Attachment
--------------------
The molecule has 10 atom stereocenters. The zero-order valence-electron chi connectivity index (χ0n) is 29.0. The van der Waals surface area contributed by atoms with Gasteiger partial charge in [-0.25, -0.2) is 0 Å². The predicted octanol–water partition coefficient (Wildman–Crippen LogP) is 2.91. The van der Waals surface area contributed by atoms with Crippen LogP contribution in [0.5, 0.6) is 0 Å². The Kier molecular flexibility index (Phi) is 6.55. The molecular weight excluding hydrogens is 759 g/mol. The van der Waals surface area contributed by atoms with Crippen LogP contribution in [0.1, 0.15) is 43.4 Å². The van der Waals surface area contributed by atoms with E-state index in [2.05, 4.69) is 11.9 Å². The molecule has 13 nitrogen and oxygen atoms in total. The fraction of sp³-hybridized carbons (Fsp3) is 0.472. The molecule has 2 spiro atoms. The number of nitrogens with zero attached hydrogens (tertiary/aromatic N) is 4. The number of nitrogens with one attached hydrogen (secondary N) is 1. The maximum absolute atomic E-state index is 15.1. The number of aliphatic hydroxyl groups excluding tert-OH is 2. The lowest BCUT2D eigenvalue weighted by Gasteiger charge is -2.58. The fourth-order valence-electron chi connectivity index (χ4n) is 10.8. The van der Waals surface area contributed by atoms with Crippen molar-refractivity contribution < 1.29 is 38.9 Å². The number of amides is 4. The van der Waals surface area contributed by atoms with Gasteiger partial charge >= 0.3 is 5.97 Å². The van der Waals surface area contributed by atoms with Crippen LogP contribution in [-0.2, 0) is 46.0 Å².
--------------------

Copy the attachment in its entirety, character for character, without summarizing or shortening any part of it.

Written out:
The molecule has 10 atom stereocenters. The zero-order valence-electron chi connectivity index (χ0n) is 29.0. The van der Waals surface area contributed by atoms with Gasteiger partial charge in [-0.25, -0.2) is 0 Å². The predicted octanol–water partition coefficient (Wildman–Crippen LogP) is 2.91. The van der Waals surface area contributed by atoms with Crippen LogP contribution in [0.5, 0.6) is 0 Å². The Kier molecular flexibility index (Phi) is 6.55. The molecular weight excluding hydrogens is 759 g/mol. The van der Waals surface area contributed by atoms with Crippen LogP contribution in [0.1, 0.15) is 43.4 Å². The van der Waals surface area contributed by atoms with E-state index in [2.05, 4.69) is 11.9 Å². The molecule has 13 nitrogen and oxygen atoms in total. The fraction of sp³-hybridized carbons (Fsp3) is 0.472. The molecule has 2 spiro atoms. The number of nitrogens with zero attached hydrogens (tertiary/aromatic N) is 4. The number of nitrogens with one attached hydrogen (secondary N) is 1. The maximum absolute atomic E-state index is 15.1. The number of aliphatic hydroxyl groups excluding tert-OH is 2. The lowest BCUT2D eigenvalue weighted by Gasteiger charge is -2.58. The fourth-order valence-electron chi connectivity index (χ4n) is 10.8. The van der Waals surface area contributed by atoms with Crippen molar-refractivity contribution < 1.29 is 38.9 Å². The number of amides is 4. The van der Waals surface area contributed by atoms with Gasteiger partial charge >= 0.3 is 5.97 Å². The van der Waals surface area contributed by atoms with Crippen LogP contribution in [-0.2, 0) is 46.0 Å².